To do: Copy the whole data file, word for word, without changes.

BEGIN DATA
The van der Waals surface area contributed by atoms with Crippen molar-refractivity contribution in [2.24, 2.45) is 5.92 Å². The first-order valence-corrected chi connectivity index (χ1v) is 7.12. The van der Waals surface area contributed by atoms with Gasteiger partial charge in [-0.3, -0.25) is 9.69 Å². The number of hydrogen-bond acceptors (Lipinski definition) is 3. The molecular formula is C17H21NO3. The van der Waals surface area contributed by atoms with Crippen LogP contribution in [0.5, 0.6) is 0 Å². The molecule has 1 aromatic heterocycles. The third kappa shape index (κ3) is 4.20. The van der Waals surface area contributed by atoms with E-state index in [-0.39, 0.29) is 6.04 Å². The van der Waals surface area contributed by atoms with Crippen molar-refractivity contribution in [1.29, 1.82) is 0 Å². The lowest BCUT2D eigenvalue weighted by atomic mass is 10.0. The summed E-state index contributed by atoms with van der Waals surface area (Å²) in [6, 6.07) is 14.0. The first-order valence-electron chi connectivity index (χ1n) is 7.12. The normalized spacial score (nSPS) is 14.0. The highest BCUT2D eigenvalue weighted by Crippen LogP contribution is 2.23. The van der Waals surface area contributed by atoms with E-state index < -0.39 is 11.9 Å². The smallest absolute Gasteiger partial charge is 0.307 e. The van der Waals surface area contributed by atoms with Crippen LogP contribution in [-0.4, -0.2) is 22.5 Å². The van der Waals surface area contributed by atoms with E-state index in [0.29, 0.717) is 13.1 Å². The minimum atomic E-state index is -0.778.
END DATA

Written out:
The van der Waals surface area contributed by atoms with Crippen molar-refractivity contribution in [2.24, 2.45) is 5.92 Å². The first-order valence-corrected chi connectivity index (χ1v) is 7.12. The van der Waals surface area contributed by atoms with Gasteiger partial charge in [-0.3, -0.25) is 9.69 Å². The number of hydrogen-bond acceptors (Lipinski definition) is 3. The molecular formula is C17H21NO3. The van der Waals surface area contributed by atoms with Crippen LogP contribution in [0.5, 0.6) is 0 Å². The molecule has 1 aromatic heterocycles. The third kappa shape index (κ3) is 4.20. The van der Waals surface area contributed by atoms with E-state index in [-0.39, 0.29) is 6.04 Å². The van der Waals surface area contributed by atoms with Crippen molar-refractivity contribution in [1.29, 1.82) is 0 Å². The lowest BCUT2D eigenvalue weighted by atomic mass is 10.0. The summed E-state index contributed by atoms with van der Waals surface area (Å²) in [6, 6.07) is 14.0. The first-order valence-electron chi connectivity index (χ1n) is 7.12. The normalized spacial score (nSPS) is 14.0. The highest BCUT2D eigenvalue weighted by Crippen LogP contribution is 2.23. The van der Waals surface area contributed by atoms with E-state index < -0.39 is 11.9 Å². The smallest absolute Gasteiger partial charge is 0.307 e. The van der Waals surface area contributed by atoms with Crippen LogP contribution in [-0.4, -0.2) is 22.5 Å². The van der Waals surface area contributed by atoms with E-state index in [0.29, 0.717) is 13.1 Å². The minimum atomic E-state index is -0.778.